I mentioned a few weeks or months back that I like Dr. Wes's blog. I love his posts and I also learn new things about hearts (real ones). As with other people that I like, I find it very disturbing to read that there are things that we do not agree on. I need to work on this, but this post is a commentary on one of his posts that I don't agree with.
I don't know enough about the exact details of the deal to be able to disagree with the entire post, but here's what I didn't like
Once again, it appears that hospital administrators would rather turn to
non-medical auto-industry "efficiency" and "safety" experts, rather than asking
health care professionals to recommend the best way to improve care.
Do we really need yet another company or administrator to tell us how to do
our job? Is it all about safety and efficacy? Or might providing a better
nurse-to-patient ratio be far better at improving care?
I am sure we are all frustrated with the health care status: patients, doctors, nurses, etc. But I think that a big part of the problem is the administration. If administration is telling doctors and nurses what to do, it is wrong, administration should empower them to do their jobs and take care of all the non-medical stuff so that they can do their jobs.
In software development, we say that the modern project manager is no longer a supervisor, but a partner that helps developers to do their jobs without needing to care about budget, time constraints, getting approvals, having the right hardware or software to do their jobs, etc. They just tell us what to do in what order and when and ask us what we need to get this accomplished in terms of time, and resources. Then they make that happen: they supply the resources and let us do our job.
That's what hospital administration should do, no more, no less. From my perspective as a patient, it's not the doctors or nurses that I am complaining about, it is the administration. I think that medical office staff is shortsighted, I think they don't get it, I think they perpetuate the idea of doctors as "Minor deities" (BTW, wonderful post, Paul! Yes, I too love my doctor but hate the system). They act as if they don't care about our time or our pains. Customer service is so poor. I doubt that I am the only one that is more annoyed about trying to get an appointment or try to get a doctor to call back then it is to actually talk to the doctor. In Romanian we have an expression: "on the way to God you get eaten by the angels"... I can't think of a better metaphor for what's going on.
So why not let the administration learn more from other industries? They do need to learn. They can't do it from their peers, most of them seem stuck in the same hole.
Just this week I went to the hospital to have a procedure. I love to look around and see what's good and what's bad. So while looking around I see a chart: customers satisfaction surveys for nurses: 100% ... my, my, these guys are already perfect, there's nothing better to be done.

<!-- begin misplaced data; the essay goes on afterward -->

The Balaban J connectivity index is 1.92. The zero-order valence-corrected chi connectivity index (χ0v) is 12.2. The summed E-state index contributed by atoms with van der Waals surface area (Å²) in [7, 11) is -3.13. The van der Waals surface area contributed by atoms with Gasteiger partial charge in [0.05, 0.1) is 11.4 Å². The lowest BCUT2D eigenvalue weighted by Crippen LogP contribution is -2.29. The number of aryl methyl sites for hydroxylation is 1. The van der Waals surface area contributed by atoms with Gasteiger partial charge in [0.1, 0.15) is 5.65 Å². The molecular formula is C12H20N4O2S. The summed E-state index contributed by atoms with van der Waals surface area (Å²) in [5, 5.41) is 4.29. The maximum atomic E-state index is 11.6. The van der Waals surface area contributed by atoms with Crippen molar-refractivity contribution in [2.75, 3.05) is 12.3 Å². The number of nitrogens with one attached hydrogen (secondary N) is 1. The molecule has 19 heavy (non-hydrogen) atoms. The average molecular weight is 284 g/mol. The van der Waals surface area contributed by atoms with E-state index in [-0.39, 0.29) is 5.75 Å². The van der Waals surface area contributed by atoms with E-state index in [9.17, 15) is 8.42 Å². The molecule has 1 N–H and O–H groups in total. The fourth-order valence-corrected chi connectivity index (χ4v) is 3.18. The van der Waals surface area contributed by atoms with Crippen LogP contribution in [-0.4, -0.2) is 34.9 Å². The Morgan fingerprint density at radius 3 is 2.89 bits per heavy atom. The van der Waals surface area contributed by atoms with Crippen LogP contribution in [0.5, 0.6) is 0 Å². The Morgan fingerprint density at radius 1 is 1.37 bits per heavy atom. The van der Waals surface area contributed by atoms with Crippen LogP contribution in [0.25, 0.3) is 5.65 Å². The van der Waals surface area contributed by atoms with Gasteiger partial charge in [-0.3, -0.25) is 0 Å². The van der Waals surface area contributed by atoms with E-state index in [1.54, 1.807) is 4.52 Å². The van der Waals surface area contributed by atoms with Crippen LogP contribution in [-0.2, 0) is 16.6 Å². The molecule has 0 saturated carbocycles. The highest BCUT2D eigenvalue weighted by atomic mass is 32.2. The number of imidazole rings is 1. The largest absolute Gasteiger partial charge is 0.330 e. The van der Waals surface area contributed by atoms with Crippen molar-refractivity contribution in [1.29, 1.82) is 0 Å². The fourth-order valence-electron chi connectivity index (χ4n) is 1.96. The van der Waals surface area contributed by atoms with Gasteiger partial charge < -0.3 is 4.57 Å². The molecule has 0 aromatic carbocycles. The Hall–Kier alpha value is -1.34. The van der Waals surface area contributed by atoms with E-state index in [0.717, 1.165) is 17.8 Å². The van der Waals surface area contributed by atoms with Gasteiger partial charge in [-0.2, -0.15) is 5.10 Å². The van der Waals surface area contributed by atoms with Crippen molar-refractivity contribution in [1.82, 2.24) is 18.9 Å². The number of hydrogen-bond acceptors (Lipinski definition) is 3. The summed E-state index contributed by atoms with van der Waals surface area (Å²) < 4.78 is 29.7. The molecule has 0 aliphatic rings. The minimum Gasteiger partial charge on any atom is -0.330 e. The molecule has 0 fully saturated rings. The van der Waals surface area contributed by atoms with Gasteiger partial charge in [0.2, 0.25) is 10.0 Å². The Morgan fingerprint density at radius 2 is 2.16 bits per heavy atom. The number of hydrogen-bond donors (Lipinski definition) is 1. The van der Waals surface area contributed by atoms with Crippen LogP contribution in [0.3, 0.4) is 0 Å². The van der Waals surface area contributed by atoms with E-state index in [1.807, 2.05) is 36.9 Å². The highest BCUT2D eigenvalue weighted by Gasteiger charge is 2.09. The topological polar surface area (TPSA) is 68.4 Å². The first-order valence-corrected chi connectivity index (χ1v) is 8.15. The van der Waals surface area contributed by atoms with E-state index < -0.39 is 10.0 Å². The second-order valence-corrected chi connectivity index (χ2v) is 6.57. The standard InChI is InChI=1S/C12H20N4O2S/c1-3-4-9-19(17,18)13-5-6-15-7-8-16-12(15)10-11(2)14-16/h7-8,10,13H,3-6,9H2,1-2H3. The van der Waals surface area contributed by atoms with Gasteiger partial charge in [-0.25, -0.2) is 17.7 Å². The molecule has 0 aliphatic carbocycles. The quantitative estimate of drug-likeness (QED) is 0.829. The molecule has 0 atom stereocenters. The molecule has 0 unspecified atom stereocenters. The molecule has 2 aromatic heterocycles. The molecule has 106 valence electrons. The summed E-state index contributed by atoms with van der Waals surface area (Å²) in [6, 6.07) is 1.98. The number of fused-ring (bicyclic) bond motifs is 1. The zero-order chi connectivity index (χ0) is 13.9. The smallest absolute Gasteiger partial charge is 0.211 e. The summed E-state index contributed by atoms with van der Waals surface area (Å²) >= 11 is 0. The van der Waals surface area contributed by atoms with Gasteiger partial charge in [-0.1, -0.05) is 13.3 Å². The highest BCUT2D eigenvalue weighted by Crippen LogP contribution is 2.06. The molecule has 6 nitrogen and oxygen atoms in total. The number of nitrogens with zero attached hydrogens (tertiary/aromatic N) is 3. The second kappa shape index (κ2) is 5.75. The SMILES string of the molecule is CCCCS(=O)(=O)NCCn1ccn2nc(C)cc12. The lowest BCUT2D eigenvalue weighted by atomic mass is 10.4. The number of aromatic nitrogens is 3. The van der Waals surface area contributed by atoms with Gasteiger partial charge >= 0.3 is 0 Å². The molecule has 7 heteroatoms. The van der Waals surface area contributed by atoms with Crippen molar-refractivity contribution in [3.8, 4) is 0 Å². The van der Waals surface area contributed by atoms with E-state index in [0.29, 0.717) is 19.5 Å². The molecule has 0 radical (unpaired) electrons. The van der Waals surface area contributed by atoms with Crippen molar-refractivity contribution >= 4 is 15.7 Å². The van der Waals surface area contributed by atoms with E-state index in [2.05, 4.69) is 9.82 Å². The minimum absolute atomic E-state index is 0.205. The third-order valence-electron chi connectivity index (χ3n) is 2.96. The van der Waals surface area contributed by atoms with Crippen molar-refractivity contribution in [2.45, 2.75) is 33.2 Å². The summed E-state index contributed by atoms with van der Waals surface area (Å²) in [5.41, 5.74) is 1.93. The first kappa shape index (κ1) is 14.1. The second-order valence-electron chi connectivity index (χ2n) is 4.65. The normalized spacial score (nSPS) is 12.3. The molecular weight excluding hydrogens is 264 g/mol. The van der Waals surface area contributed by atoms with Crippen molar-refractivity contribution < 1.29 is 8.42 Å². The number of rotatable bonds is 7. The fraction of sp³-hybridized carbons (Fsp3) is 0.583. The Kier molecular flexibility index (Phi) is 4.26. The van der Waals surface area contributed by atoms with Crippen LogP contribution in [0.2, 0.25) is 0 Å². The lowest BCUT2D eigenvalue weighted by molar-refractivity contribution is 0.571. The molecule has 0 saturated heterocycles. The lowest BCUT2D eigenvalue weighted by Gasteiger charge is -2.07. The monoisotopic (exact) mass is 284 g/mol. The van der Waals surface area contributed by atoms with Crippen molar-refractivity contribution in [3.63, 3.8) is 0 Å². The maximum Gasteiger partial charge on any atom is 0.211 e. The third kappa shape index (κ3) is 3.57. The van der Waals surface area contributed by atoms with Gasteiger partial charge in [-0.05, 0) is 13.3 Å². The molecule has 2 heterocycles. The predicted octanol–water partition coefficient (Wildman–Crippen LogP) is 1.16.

(I think that the book "If Disney Ran your Hospital" - by Fred Lee is wonderful and right on target on this). And, of course, the poster with: if you can't give us a 5 just call the nurse manager and she'll fix it for you - guiltying us into giving them only 5s. Oh, well!
The hospital is wonderful and the nurses and doctors were great. It was a good experience, not a memorable one, but good enough. I don't have complaints about doctors or nurses.
But they call the patients one hour and a half before the procedure is scheduled... Why? Why not 30 minutes, maybe even 15 minutes? After all, all there is to do is to sign a bunch of papers, and get undressed. They take a medical history and they put in an IV, but all this stuff is done in L&D in less than 15 minutes.
I didn't get the impression that there were too few nurses... maybe they are overworked, I don't know. They do plan the same number of patients, so what difference does it make to them that we stay there an additional hour? All I can think of is that if someone cancels or comes late they want to be sure that the doctors and nurses stay occupied. But is it worth? Shouldn't administration ask and find a solution to this particular scenario without inconveniencing the patients? Maybe this is what "lean" should mean?
Jun 26, 2007
Here's synchronicity in action: I have been in high anxiety for months: March, April, May. And I worried myself sick. Yes, you can get yourself sick by worrying.
So here I was feeling anxious and sick, away from home and having no clue what's wrong with me. One day, while reading a Grand Rounds post, I read about The Midwife with a Knife (a perinatologist ;) ) having a colonoscopy. The diagnostic was ulcerative colitis. I look it up and I figured: that's me, that's what I have. The post was very reassuring about both the procedure and curing the disease and it calmed down my fears.
The conclusion is: if you need a colonoscopy, go get it. It's not such a big deal. Yes, the prep is disgusting, but as far as the procedure goes, these days in the US they put you to sleep and you won't remember or feel anything. Fasting for 36 hours is pretty bad, but after the first missed lunch you get used to it. If I had to do it again, I would skip work during the prep, so plan for two free days for this: get a good book. My doctors also timed the medicine so that the worst of the cleaning happened before bed, so I could have a good night sleep. It's useful to make sure this happens. And make sure you have some disper rash cream handy... hey, isn't it grand to have a baby at home?